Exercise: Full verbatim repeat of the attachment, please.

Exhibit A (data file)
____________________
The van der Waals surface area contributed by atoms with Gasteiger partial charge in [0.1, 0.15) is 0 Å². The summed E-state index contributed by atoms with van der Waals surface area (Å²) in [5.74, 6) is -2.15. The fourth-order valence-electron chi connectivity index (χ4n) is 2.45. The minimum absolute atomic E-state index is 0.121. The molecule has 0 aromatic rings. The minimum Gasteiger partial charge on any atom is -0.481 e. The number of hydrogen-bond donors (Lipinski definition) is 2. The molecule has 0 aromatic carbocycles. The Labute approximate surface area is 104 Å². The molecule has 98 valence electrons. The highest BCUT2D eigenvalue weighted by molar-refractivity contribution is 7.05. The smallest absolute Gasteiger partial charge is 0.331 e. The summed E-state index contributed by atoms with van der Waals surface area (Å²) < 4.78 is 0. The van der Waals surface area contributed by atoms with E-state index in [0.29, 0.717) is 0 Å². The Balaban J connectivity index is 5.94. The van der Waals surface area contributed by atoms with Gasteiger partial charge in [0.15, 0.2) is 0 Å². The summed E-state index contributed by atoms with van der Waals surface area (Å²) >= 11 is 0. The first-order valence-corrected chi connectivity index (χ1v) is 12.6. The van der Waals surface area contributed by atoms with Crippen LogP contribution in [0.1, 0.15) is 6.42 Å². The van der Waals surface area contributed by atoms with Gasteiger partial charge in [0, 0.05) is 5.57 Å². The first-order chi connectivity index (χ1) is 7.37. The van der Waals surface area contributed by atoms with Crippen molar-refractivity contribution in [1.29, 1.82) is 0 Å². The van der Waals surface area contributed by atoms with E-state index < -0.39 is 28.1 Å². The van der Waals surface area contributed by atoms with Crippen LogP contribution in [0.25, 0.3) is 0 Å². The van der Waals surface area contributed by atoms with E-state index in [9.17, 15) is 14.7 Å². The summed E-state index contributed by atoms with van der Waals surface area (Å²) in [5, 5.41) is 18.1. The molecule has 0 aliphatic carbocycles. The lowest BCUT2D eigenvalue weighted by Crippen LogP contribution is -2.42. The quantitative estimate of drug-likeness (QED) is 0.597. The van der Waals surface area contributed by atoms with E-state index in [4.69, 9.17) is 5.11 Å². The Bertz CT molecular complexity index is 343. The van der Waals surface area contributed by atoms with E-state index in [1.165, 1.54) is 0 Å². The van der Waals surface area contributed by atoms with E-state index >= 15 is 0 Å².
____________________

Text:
The van der Waals surface area contributed by atoms with Gasteiger partial charge in [0.1, 0.15) is 0 Å². The summed E-state index contributed by atoms with van der Waals surface area (Å²) in [5.74, 6) is -2.15. The fourth-order valence-electron chi connectivity index (χ4n) is 2.45. The minimum absolute atomic E-state index is 0.121. The molecule has 0 aromatic rings. The minimum Gasteiger partial charge on any atom is -0.481 e. The number of hydrogen-bond donors (Lipinski definition) is 2. The molecule has 0 aromatic carbocycles. The Labute approximate surface area is 104 Å². The molecule has 98 valence electrons. The highest BCUT2D eigenvalue weighted by molar-refractivity contribution is 7.05. The smallest absolute Gasteiger partial charge is 0.331 e. The summed E-state index contributed by atoms with van der Waals surface area (Å²) < 4.78 is 0. The van der Waals surface area contributed by atoms with E-state index in [0.29, 0.717) is 0 Å². The Balaban J connectivity index is 5.94. The van der Waals surface area contributed by atoms with Gasteiger partial charge in [0.15, 0.2) is 0 Å². The summed E-state index contributed by atoms with van der Waals surface area (Å²) >= 11 is 0. The first-order valence-corrected chi connectivity index (χ1v) is 12.6. The van der Waals surface area contributed by atoms with Crippen LogP contribution in [0.1, 0.15) is 6.42 Å². The van der Waals surface area contributed by atoms with Gasteiger partial charge in [0, 0.05) is 5.57 Å². The first-order chi connectivity index (χ1) is 7.37. The van der Waals surface area contributed by atoms with Crippen molar-refractivity contribution in [1.29, 1.82) is 0 Å². The van der Waals surface area contributed by atoms with E-state index < -0.39 is 28.1 Å². The van der Waals surface area contributed by atoms with Crippen LogP contribution in [0.25, 0.3) is 0 Å². The van der Waals surface area contributed by atoms with E-state index in [9.17, 15) is 14.7 Å². The summed E-state index contributed by atoms with van der Waals surface area (Å²) in [5, 5.41) is 18.1. The molecule has 0 aliphatic carbocycles. The lowest BCUT2D eigenvalue weighted by Crippen LogP contribution is -2.42. The quantitative estimate of drug-likeness (QED) is 0.597. The van der Waals surface area contributed by atoms with E-state index in [4.69, 9.17) is 5.11 Å². The Bertz CT molecular complexity index is 343. The van der Waals surface area contributed by atoms with E-state index in [1.165, 1.54) is 0 Å². The van der Waals surface area contributed by atoms with E-state index >= 15 is 0 Å².